Nasty Debt Collector?

Nov 17, 2011 by

If you’re behind on any debt, the Federal Trade Commission’s Fact Sheet for Consumers on Debt Collection is a must read. Laws control debt collection, and you can sue and collect damages if a collector is flaunting the law. Many consumer law attorneys’ fees are a percentage of the settlement, so you wouldn’t have to pay out of your pocket. Or try Legal Services. Before taking any action, talk to an attorney.

The following is an excerpt from the FTC Fact Sheet linked above. Ironically, in my experience, it outlines the standard debt collection agency business model.


Debt collectors may not harass, oppress, or abuse you or any third parties they contact. For example, they may not:

  • Use threats of violence or harm
  • Publish a list of names of people who refuse to pay their debts
  • Use obscene or profane language
  • Repeatedly use the phone to annoy someone

False statements

Debt collectors may not lie when they are trying to collect a debt. For example, they may not:

  • Falsely claim that they are attorneys or government representatives
  • Falsely claim that you have committed a crime
  • Falsely represent that they operate or work for a credit reporting company
  • Misrepresent the amount you owe
  • Indicate that papers they send you are legal forms if they aren’t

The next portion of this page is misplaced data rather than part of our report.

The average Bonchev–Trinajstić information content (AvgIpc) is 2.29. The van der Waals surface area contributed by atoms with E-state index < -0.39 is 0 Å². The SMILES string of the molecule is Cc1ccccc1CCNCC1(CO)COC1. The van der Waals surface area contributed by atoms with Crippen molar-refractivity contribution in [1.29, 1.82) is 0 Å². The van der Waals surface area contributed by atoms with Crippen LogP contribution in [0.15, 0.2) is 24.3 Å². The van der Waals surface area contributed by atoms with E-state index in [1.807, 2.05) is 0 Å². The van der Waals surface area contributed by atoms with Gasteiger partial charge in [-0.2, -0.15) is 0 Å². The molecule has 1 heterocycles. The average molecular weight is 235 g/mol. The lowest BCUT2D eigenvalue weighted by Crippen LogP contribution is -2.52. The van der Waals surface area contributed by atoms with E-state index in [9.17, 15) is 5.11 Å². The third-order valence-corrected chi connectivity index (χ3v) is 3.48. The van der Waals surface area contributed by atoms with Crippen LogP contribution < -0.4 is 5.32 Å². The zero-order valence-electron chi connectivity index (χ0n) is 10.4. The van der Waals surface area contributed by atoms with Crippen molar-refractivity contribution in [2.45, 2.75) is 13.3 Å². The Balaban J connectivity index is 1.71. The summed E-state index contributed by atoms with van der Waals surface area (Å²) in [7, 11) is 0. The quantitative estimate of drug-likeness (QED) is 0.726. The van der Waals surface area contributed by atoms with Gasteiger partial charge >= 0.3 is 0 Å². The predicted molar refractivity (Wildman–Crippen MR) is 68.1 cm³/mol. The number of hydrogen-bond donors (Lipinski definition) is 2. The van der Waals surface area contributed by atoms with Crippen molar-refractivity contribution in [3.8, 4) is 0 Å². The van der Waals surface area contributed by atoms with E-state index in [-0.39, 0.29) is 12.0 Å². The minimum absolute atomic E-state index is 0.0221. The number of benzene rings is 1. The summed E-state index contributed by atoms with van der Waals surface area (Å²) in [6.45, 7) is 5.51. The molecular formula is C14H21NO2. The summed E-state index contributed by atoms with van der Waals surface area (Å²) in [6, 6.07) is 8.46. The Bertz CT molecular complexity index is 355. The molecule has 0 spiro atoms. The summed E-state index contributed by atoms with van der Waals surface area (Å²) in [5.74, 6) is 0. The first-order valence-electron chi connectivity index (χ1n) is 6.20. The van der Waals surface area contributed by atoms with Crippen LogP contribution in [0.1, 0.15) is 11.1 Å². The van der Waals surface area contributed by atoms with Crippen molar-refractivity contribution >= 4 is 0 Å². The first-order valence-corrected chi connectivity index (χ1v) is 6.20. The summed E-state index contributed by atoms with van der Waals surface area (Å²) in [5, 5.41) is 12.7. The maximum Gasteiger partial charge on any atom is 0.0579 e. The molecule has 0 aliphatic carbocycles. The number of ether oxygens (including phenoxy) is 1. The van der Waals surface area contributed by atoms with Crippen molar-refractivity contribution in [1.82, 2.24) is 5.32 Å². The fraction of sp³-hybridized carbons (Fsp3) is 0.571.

• Indicate that papers they send to you aren’t legal forms if they are

Debt collectors also are prohibited from saying that:

  • You will be arrested if you don’t pay your debt
  • They’ll seize, garnish, attach, or sell your property or wages unless they are permitted by law to take the action and intend to do so
  • Legal action will be taken against you, if doing so would be illegal or if they don’t intend to take the action

Debt collectors may not:

  • Give false credit information about you to anyone, including a credit reporting company
  • Send you anything that looks like an official document from a court or government agency if it isn’t
  • Use a false company name

Unfair practices

Debt collectors may not engage in unfair practices when they try to collect a debt. For example, they may not:

  • Try to collect any interest, fee, or other charge on top of the amount you owe unless the contract that created your debt – or your state law – allows the charge
  • Deposit a post-dated check early
  • Take or threaten to take your property unless it can be done legally
  • Contact you by postcard

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